Tag Archives: ethnobotany

Dr. Nancy Turner

Dr. Nancy Turner is a distinguished professor at UVic and the Hakai Chair of Ethnoecology.

I had the good fortune almost 20 years ago to attend Dr. Turner’s environmental studies course on ethnobotany, the study of plants in the traditional contexts of the people who use them.

When we attended traditional activities like a beach pit cooking it was possibly my first (non museum) introduction to living, breathing First Nations culture. We made many things with our hands in her class, like pine needle baskets. But this was not your stereotypical basket weaving course, the kind you’d sign up for to pad your course load.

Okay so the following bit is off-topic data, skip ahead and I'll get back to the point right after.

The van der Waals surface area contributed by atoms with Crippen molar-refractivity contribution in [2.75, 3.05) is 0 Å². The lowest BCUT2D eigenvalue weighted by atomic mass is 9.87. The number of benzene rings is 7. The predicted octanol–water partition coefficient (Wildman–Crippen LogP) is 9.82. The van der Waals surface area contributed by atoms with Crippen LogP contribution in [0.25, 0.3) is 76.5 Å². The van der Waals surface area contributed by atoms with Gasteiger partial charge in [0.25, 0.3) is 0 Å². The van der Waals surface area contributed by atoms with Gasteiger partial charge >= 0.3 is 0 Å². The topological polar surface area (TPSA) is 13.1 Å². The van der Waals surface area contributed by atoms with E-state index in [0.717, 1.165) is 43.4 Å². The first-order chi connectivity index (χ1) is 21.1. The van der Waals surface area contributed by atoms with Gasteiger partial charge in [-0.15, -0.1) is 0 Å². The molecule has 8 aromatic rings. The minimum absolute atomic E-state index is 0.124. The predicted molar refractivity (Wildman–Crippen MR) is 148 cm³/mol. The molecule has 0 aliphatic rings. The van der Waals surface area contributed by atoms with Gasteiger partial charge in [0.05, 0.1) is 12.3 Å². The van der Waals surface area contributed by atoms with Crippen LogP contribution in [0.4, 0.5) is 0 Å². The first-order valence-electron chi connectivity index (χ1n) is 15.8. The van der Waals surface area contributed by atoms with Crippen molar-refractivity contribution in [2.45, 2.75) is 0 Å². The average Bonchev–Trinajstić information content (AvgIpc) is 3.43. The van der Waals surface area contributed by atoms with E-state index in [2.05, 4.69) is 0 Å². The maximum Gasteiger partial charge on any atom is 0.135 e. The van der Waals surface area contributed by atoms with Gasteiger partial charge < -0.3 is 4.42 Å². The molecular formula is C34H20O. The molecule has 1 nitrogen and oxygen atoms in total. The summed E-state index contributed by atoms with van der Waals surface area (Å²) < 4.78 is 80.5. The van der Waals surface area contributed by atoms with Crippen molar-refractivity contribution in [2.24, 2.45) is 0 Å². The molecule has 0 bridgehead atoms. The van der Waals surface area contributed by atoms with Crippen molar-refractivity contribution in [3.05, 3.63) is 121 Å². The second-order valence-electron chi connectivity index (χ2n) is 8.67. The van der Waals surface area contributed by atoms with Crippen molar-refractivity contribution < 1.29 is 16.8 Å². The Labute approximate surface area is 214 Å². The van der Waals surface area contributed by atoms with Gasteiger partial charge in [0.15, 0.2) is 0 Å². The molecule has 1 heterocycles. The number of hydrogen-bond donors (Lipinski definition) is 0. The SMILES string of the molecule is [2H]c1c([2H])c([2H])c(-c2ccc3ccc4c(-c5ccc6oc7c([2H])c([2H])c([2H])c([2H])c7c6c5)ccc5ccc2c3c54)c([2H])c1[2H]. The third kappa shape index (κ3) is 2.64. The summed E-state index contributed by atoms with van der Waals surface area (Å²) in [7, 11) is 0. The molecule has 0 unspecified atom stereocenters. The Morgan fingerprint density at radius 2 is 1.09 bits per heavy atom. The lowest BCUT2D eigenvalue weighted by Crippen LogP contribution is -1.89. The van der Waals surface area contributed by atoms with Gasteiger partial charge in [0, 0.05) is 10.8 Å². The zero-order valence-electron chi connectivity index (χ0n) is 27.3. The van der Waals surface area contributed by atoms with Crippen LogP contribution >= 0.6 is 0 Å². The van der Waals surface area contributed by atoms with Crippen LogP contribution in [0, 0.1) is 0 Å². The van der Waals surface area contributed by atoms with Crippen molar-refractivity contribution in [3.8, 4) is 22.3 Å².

This is a woman who has dedicated her life’s work to understanding and championing Traditional Ecological Knowledge. This is her personal website.


Module 1 post 3

Module 2, Post 4 – Enthobotany


I was very interested in the Nancy Turner video. I was not too aware of the field of ethnobotany before but it sounds fascinating.

This document is a catalogue of plants native to the prairies. It describes the plants and also explains how the First Nations traditionally used them.

This website talks about a project at the Montreal Biodome where the “living landscape” of the 11 First Nations groups of Quebec. It is part educational in nature and part research with scientists looking at traditional remedies for health problems.